Russell asked me if I had gotten the cart going. When he first asked, I hadn’t even tried turning the key to our maintenance golf cart. Well, yesterday I turned the key.
There was nothing. No buzz, no gage movement, not a flicker of light. The directional signal had been on all winter, sucking power.
The battery was drained. It was time for a charger.
I took my time connecting the charger to the terminals. First, I made sure which was positive and which was the ground. Once the positive and negative signs were visible it was easy to snap on the charger clamps.
After a couple of hours charging this old battery, the cart did buzz. After a few more hours, it almost acted like it wanted to start–that made me happy but not excited.
I’m still scratching my head, trying to get it to pop.
What I think is the best thing to do now is to get a new battery.
The new addition will come in the near future, but until then I’ll keep trying to encourage the cart to roll again.
These days it isn’t easy to keep family close as we are all living at a virus-induced distance.
My family and I keep in touch by phone, instant message, and video conferences. The kids check-in to make sure I’m well and safe, sheltering at home–I am. I haven’t been away from the farm for weeks. Rebecca brought essential groceries to my back door, only to visit from a distance on our last nice day.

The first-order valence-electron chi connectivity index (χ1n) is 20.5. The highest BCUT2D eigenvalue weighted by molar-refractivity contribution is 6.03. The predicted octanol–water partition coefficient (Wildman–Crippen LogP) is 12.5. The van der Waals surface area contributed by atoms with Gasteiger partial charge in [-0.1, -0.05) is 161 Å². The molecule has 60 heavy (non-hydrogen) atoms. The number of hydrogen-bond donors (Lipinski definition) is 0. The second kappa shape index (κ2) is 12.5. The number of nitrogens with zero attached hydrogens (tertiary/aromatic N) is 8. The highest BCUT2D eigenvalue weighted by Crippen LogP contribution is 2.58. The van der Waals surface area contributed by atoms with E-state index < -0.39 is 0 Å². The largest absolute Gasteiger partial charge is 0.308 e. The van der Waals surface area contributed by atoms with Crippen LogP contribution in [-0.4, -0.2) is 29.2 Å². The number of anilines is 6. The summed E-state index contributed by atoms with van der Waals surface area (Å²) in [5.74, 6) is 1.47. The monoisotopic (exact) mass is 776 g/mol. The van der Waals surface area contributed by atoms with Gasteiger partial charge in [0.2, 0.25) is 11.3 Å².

Even when not connecting with family members, I connect with them every time I go to the refrigerator. That’s where I have a photo gallery.
There are other odds and ends attached to the front of the refrigerator: pressed flower art from Carol, an unfinished family tree, a printout of Bob and my name that will end up with thousands of others on Mars, and a Pickles cartoon. Mostly, I look at the photos.
I’m connected to my family when I get breakfast, lunch, and dinner…and a snack. They are there smiling back, even if the photos are a little old and they are much more grown-up now.
They are there for me to see and admire, even when we are living at a distance.
Yep, I’m proud of my whole family. It would be better if we could get together and hug and laugh, but that day will come. Right now I’ll just admire all the Manzke offspring as I head for milk for my coffee.